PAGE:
Leadership Styles as told by Game of Thrones

Juran Blog

You’ve seen every episode, you’ve taken sides, and you’ve set aside Sunday nights as a sacred time reserved only for Game of Thrones. But you no longer have to feel guilty about all those times you’ve binge watched, because Game of Thrones has ample lessons to teach us, from how to detect a bloody coup in the works to practical case studies on different organizational leadership styles.

At Juran, we have over 60 years of experience empowering organizations to reach beyond their limits. But more importantly we are huge Game of Thrones fans who saw a direct correlation between our favorite show and the most common mistakes and successes made by leaders in today’s world.

Learn how to embody the best leaders and conquer your enemies to broaden your kingdom…or empower your team to be their most productive, enthusiastic selves at work…same thing, really.

5 Types of Leadership Styles:

Queen Cersei sitting on throne

Autocratic/Command and control style
Leaders make decisions alone, with no input from others. Punishment is used to incentivize workers, who have no control over their daily working lives.

In real life: Kim Jong-un and Vladimir Putin are known for ruling with an iron fist. They take input from no one and dole out harsh punishment to those who dare to cross them.

In GOT: Queen Cersei

Sansa Stark

Laissez-Faire leaders provide little to no supervision to their teams, which can be a particular hindrance to employees that require approval or input for their work, as well as new employees. This style works for very few leaders, but in most cases leads to slow productivity, poor quality, and rising costs. This type of team can feel like it’s been left in constant chaos.

In real life: Warren Buffett, one of the most successful business magnates of our time, is a textbook example of laissez-faire leadership employed correctly. He allows his employees to make decisions with relatively little guidance from superiors. While this is often a risky strategy, Mr. Buffett has made it work to his advantage.

In GOT: Sansa Stark when she takes over for Jon Snow

Jamie Lannister

Charismatic leaders are just what they sound like: charismatic! Their big personalities and even bigger dreams motivate their teams to give it their all, but charismatic leaders often aren’t as fun and inspiring as they sound. These leaders are self-focused and are using employees as tools to get what they want. There is typically no concern for burning employees out or developing their skill, and the relationship can turn icy quickly if any individual is unable to meet the high expectations of a charismatic leader.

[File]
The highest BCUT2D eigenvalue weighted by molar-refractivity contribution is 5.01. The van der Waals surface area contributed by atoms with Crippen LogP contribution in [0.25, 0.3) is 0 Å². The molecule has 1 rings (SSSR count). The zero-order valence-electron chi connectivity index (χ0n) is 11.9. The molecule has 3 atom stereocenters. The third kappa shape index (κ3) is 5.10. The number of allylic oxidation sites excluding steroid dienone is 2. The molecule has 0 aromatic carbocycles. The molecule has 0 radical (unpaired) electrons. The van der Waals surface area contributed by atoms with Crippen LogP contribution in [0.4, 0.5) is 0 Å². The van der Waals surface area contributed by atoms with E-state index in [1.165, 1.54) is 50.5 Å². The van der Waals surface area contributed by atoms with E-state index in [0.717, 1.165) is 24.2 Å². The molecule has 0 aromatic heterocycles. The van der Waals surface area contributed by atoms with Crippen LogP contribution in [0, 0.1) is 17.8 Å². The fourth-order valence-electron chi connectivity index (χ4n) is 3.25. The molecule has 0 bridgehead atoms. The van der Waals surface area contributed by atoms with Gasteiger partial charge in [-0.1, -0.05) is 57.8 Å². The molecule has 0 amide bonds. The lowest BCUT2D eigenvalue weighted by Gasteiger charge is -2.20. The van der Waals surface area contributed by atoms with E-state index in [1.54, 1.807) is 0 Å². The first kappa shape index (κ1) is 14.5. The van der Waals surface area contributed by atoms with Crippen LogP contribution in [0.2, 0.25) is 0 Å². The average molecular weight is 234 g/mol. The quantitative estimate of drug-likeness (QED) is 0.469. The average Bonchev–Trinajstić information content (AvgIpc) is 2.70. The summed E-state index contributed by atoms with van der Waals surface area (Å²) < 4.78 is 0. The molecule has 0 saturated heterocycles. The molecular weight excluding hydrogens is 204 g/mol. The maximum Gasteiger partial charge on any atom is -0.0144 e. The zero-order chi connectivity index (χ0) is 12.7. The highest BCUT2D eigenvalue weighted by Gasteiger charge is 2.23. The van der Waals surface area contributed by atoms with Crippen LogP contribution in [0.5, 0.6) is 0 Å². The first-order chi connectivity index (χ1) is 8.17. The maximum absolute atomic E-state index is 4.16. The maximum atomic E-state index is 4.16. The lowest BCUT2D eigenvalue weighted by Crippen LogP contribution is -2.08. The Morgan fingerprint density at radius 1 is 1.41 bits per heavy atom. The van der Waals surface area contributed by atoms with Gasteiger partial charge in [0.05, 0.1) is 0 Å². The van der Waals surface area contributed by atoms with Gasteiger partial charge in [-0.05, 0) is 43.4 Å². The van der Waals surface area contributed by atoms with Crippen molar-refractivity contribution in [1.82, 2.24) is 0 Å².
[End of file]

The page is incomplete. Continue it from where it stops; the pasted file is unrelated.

In real life: Jack Welch, CEO of GE, was the youngest executive when he joined the company, and his charismatic leadership led General Electric to increase the company’s worth by 4000%. However, he was often criticized for being ruthless in his termination of employees who failed to meet his sometimes unreachable standards.

In GOT: Jamie Lannister

Daenerys Targaryen

Transactional leaders set goals, and then work with their teams to establish ways to accomplish them. Team members are given rewards or punishments in accordance with their performance.

In real life: Jeff Bezos, CEO of Amazon. As an employer, Amazon is known for innovation and intensity. Workers are expected to take on enormous amounts of responsibility and work, but are rewarded well for their successes.

In GOT: Daenerys Targaryen

Jon Snow

Leaders are directly involved with their teams, and have worked hard to institute a culture of trust and mutual understanding. Employees are empowered to make sound decisions by their leaders, who are constantly encouraging them to gain new skills and better their existing ones by offering certifications and group learning initiatives.

In real life: Jim Whitehurst, CEO of Red Hat. Mr. Whitehurst is known not only for the open-source technology produced by Red Hat, but also his encouragement of employees to continually train and learn new skills. He fosters an open and communicative environment that encourages the sharing of opinions and knowledge.

In GOT: Jon Snow

Check out this Blog: How Leaders Play a Role in Culture

While you always knew you wanted to be a Jon Snow instead of a Queen Cersei, we hope you now have some tactical examples of how to put that into play in your real life. You know….the life that exists outside of Game of Thrones.

Want to find out how small changes to leadership styles can transform your organization? Fill out the form below to consult with the Juran team about which certification/assessment can move your organization forward.

Matthew Muller Juran

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